Montana Judge G. Todd Baugh's Awful Victim-Blaming Comments Get Him Suspended & Censured

Former judge G. Todd Baugh is accustomed to doling out justice. But the Montana judge, who landed himself in hot water last year for horribly insensitive rape comments, got a well-deserved taste of his own medicine when the Montana Supreme Court ordered Baugh be suspended and publicly censured. Baugh made headlines last year when he handed down a scant sentence for a 47-year old teacher who admitted to raping his 14-year old student. The victim later committed suicide.

The censure, issued Wednesday, says that judges are required "to act in a manner that promotes public confidence in the independence, integrity, and impartiality of the judiciary and avoid impropriety or the appearance of impropriety. Judge Baugh has admitted that he violated that rule." Yeah, no joke.

Just in case things weren't clear, the Montana Supreme Court added: "There is no place in the Montana judiciary for perpetuating the stereotype that women and girls are responsible for sexual crimes committed against them."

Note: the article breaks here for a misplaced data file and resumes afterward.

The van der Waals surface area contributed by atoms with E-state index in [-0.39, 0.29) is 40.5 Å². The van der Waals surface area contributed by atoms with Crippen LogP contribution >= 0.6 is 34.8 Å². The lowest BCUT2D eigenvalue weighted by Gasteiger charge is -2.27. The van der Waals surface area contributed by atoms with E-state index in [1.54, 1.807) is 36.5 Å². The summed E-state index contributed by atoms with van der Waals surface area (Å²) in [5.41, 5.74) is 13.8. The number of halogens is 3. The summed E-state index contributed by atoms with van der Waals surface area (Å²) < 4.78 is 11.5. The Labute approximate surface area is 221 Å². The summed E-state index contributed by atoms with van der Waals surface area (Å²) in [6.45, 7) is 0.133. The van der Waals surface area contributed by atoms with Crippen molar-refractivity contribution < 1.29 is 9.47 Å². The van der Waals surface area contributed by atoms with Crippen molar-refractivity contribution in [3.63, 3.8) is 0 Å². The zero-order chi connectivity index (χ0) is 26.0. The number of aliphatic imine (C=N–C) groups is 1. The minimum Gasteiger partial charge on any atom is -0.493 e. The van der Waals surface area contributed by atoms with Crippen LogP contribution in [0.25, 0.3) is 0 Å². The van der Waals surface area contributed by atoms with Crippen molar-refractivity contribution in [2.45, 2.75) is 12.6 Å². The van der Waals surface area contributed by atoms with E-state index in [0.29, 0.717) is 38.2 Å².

Not only did Baugh somehow rationalize that 30 days in jail would be an appropriate punishment for such a heinous crime, but he attempted to verbalize these justifications. He failed. Miserably. Speaking from the bench last August, Baugh managed to victim blame ("a troubled youth, but a youth that was probably as much in control of the situation"; "older than her chronological age") and assign degrees to assault ("it wasn't this forcible beat-up rape").

Unsurprisingly to perhaps everyone but Baugh, he'd been ripped to shreds. An online petition calling for his resignation has reached nearly 60,000 signatures, and the story made the rounds in national media. Baugh backpedaled feverishly, calling himself a "blithering idiot" and held a new hearing for the case. The teacher could not be re-sentenced by Baugh himself, but the Montana Supreme Court has intervened, overturning the original ruling. It seems that Montana's highest court is doing all it can to right Baugh's wrongs, responding swiftly since the initial outcry last August.

Kevork Djansezian/Getty Images News/Getty Images

In maybe the smartest move he's made in the last year, Baugh decided that following his 31-day unpaid suspension starting July 1, which will stretch to the end of his term, he will not seek reelection. (Yeah, like that was even an option.)

If there is one thing that has come from all of this awfulness, it is the spotlight on something we all should have known anyway: The culture of victim blaming is inexcusable.